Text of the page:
Suspected Islamic extremists attacked a group of Coptic Christians - many of them children - in southern Egypt on Friday, killing at least 26 people and wounding 26 others as they were driving to a monastery.
A Christian official in Minya Province, south of Cairo, said the assailants opened fire on a pickup truck carrying workmen and a bus carrying worshipers heading towards the Monastery of St. Samuel the Confessor in Minya province. Only three of the children traveling with the worshippers survived, local media claimed.
Khaled Mogahed, the Health Ministry spokesman, said that the death toll reached 26 but feared it could rise further.
"We are having a very hard time reaching the monastery because it is in the desert," Ibram Samir, a Christian official in Minya province, tells The New York Times. "It's very confusing. But we know that children were killed."
Witnesses said there had been between eight and 10 attackers, and that they had been wearing military uniforms.
While no group has claimed responsibility for the attack, Islamic State (IS) militants have targeted Copts several times in recent months.
The group claimed responsibility a deadly church attack in December that killed dozens of people. In April, ISIS claimed twin attacks on churches on Palm Sunday, which left 49 dead. The attack has since been recognized as the deadliest attack against Egypt's Coptic Christians in years.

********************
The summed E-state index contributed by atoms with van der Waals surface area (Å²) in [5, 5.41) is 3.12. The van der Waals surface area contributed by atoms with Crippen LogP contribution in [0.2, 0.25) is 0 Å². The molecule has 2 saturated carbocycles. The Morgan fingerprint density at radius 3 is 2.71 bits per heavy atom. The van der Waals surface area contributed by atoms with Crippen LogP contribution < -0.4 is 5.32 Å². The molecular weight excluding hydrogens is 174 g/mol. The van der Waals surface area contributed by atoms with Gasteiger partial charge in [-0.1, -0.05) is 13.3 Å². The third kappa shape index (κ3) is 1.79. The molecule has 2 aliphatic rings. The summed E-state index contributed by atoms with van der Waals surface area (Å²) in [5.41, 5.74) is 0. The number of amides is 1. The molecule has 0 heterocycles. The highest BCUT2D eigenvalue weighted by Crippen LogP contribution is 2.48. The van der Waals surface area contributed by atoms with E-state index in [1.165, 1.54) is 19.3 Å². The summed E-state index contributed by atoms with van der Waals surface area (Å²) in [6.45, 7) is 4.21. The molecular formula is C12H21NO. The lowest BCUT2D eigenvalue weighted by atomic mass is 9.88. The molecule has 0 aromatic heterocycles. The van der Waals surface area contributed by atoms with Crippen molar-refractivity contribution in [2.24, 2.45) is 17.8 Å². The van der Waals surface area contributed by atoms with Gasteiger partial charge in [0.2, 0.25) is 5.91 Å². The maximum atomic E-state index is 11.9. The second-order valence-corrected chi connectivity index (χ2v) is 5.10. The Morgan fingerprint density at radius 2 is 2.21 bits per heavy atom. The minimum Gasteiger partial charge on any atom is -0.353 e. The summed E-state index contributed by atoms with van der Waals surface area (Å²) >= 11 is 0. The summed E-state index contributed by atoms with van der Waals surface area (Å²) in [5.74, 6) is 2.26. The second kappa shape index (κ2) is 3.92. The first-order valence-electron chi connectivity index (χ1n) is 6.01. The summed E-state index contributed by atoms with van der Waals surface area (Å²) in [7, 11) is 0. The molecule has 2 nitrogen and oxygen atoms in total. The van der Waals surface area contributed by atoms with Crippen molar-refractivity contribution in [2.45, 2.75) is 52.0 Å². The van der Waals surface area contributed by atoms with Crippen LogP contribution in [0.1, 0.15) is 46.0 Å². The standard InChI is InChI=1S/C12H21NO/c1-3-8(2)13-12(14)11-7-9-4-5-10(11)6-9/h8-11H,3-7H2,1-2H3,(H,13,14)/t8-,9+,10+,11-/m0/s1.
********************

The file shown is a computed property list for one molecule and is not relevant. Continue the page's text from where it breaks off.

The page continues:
Earlier this month, the jihadist group vowed to carry out more attacks against the country's Christians, who make up around 10 percent of its population of about 90 million, and warned Muslims to stay away from Christian gatherings.
"We are warning you to stay away from Christian gatherings, as well as the gatherings of the army and the police, and the areas that have political government facilities", an unnamed ISIS leader said in an interview in the ISIS Al Naba weekly newspaper, according to the MailOnline.
The continued targeting of religious minorities prompted President Abdel Fattah al-Sisi to declare a state of emergency and vow to protect them from extremism.
However, the continued persecution of Christians at the hands of ISIS did not deter Pope Francis from visiting the country's Christian community last month, notes Newsweek. Speaking at Cairo's Al-Azhar University, he encouraged Christians to participate in a "fanaticism of charity" to those who carry out evil acts in the name of religion and called on Muslims to promote co-existence with Christians.
"Any other type of fanaticism does not come from God, and is not pleasing to him," Francis said. "True faith is one that makes us more charitable, more merciful, more honest and more humane...it makes us see the other not as an enemy to be overcome but a brother or sister to be loved, served and helped."